Here is the view looking down at Riga. The Freedom Monument is at the end of the row of trees and Old Town is a little further on and to the right of the monument. Justin did a good job of holding up coats to cut the glare from the elevator window. Can I get a 4x4 floppy over here? (sorry. dumb film joke.)
The next morning as we were heading out at the last minute I thought to turn around and snap a photo of the place we stayed. It may not look like much but I thought it was kind of neat. There are businesses on the streets with little gaps in between that open to these courtyards, and the apartments are behind the shops. We went through this door and up a flight of stone steps and it was just as derelict inside the building until we opened the door to the actual flat and it was a totally normal, nice living space. Just the water tasted weird, so I stuck to bottled water after that. Going through doorways the walls were these great big thick slabs of concrete.
Heading to the Central Station we wandered around the indoor/outdoor market to get some breakfast. The best words I could describe this place would be lively and colorful. The outdoor portion was similar to a swap meet with booths selling anything and everything. Clothing, jewelry, household goods, toys and trinkets, guns. Lots and lots of guns for sale. 
Inside these old airplane hangers each section was for a type of food. One was full of fruit and vegetables, the next full of raw meat hanging everywhere (anyone who knows me knows why I was dying to get out of this one), and another full of every kind of seafood, yet another full of baked goods and fresh bread (this one smelled the best by far),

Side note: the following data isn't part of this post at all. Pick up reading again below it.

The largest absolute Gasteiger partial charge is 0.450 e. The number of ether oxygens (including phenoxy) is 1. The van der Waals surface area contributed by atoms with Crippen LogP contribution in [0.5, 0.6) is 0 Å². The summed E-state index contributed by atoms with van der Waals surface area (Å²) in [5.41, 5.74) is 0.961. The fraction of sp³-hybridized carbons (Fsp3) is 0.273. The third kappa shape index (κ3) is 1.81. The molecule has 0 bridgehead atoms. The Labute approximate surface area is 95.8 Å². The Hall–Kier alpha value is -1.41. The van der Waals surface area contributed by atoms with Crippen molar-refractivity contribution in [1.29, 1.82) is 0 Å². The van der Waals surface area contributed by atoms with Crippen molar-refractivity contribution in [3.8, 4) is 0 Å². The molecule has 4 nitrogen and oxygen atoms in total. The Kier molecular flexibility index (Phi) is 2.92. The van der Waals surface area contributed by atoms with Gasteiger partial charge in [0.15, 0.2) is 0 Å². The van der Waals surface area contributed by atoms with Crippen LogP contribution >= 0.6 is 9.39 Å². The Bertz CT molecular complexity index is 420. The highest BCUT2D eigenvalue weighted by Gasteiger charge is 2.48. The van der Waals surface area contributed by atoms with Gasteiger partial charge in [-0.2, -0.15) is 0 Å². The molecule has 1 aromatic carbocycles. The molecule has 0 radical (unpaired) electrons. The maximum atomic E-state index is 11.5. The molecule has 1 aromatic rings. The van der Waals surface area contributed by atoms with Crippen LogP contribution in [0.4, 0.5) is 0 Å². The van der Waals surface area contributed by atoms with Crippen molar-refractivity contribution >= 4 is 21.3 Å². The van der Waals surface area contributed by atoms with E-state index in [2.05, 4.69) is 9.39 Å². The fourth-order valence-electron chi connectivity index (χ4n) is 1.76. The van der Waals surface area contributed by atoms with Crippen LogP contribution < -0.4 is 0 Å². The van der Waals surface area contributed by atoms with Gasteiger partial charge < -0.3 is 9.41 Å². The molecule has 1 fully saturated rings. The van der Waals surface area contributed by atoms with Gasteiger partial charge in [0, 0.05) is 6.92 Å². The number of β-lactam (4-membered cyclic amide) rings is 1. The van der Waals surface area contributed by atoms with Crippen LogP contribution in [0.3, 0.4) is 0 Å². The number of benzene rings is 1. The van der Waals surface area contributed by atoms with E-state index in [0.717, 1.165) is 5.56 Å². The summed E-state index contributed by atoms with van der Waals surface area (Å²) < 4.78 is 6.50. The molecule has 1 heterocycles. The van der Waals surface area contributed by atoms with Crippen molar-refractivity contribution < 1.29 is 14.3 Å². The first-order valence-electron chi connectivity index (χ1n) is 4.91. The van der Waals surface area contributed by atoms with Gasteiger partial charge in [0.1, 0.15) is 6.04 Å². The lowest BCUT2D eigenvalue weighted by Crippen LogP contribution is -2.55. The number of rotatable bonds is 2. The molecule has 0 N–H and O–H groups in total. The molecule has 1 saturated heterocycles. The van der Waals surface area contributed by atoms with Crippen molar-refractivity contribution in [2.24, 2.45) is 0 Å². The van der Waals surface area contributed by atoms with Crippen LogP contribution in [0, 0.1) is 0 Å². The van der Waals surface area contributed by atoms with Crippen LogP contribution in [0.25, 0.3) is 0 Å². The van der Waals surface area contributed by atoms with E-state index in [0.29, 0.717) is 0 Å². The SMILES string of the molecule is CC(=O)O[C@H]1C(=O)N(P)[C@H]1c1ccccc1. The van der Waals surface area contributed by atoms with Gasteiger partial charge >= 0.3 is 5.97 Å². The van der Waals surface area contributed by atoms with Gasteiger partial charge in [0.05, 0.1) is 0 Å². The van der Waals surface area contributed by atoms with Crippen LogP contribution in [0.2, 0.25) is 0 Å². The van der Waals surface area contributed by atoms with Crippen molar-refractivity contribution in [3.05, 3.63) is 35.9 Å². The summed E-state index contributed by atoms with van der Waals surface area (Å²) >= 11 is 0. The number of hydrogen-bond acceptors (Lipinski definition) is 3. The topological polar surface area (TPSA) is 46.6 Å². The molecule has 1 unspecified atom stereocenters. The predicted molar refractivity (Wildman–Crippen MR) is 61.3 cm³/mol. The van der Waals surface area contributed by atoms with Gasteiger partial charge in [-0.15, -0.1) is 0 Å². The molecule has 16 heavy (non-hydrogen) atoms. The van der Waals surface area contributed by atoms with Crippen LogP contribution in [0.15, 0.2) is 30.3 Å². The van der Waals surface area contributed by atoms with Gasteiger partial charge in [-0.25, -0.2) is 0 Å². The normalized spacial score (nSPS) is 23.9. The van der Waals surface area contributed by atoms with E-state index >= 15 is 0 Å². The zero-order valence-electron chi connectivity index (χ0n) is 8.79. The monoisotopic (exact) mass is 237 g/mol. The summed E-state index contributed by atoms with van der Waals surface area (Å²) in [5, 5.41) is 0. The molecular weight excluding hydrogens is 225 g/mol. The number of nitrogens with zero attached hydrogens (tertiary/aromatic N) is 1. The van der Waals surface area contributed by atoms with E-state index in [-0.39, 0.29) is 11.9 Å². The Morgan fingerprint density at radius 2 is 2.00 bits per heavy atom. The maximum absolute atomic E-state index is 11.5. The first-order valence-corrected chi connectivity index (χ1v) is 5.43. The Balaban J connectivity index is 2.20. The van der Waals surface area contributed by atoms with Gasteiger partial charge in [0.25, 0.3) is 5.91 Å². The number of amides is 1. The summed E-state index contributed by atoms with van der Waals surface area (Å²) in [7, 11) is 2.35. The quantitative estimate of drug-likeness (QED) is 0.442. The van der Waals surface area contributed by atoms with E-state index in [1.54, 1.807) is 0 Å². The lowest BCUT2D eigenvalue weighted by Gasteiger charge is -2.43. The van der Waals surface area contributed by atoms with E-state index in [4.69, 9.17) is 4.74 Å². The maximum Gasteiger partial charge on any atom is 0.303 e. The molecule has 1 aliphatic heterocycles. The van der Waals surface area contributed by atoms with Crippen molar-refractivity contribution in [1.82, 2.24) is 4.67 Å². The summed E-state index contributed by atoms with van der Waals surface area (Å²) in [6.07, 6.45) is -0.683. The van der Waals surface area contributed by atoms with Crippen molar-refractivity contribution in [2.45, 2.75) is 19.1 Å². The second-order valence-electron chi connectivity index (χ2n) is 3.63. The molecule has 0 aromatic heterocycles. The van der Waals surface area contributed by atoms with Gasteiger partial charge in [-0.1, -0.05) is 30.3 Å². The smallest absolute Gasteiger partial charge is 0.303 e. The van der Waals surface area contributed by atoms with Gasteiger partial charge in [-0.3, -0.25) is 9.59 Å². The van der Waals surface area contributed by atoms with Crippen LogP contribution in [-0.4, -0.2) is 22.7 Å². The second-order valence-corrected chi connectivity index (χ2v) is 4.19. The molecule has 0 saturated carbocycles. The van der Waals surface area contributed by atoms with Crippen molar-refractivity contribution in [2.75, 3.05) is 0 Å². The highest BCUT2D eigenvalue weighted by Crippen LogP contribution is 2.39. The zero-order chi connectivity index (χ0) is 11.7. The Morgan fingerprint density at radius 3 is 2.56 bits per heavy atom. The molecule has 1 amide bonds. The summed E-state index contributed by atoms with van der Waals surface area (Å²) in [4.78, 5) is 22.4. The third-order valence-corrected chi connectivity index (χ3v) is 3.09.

How does that song go? Fish heads, fish heads, eat em up yum.
Fresh bread, I don't know why I picked this one to take a picture of, it's more on the expensive side. The other booths had the same stuff for half the price.
Spices! I just liked how colorful they were displayed next to each other in bulk.
We hopped on a bus that would take us from Riga to Tallinn, Estonia in about 4 hours. It started raining as we took off and I love the rain so it was a nice cozy ride for me. There were actually only like 4 other people on this huge nice bus, I don't know how that's economical for the company, but whatever it worked out great for us!
I wasn't in a position to take any photos on the initial bus ride from the Riga airport into the city, but on the way out it was no big deal and this is very much what the outskirts of the city look like in both directions. I have a feeling they don't worry so much about buildings being "up to code" here.
A little bus stop we stopped at for .02 seconds.
Latvia has the prettiest countryside. So lush and green, forests everywhere, cool old barns and farm houses popping out every once in a while.
These towers were everywhere. Not sure what they were or are used for, but they were always taller than the trees, even in places with no trees. Radio towers? Watch towers? Cell towers? Who knows.
This church was in the middle of nowhere, I wonder how many people show up on Sunday. The bus stopped when we approached the border of Estonia and I was a little bummed when they didn't care to stamp my passport. They didn't stamp it flying into Latvia either, I guess because we were already in the European Union. Nuts.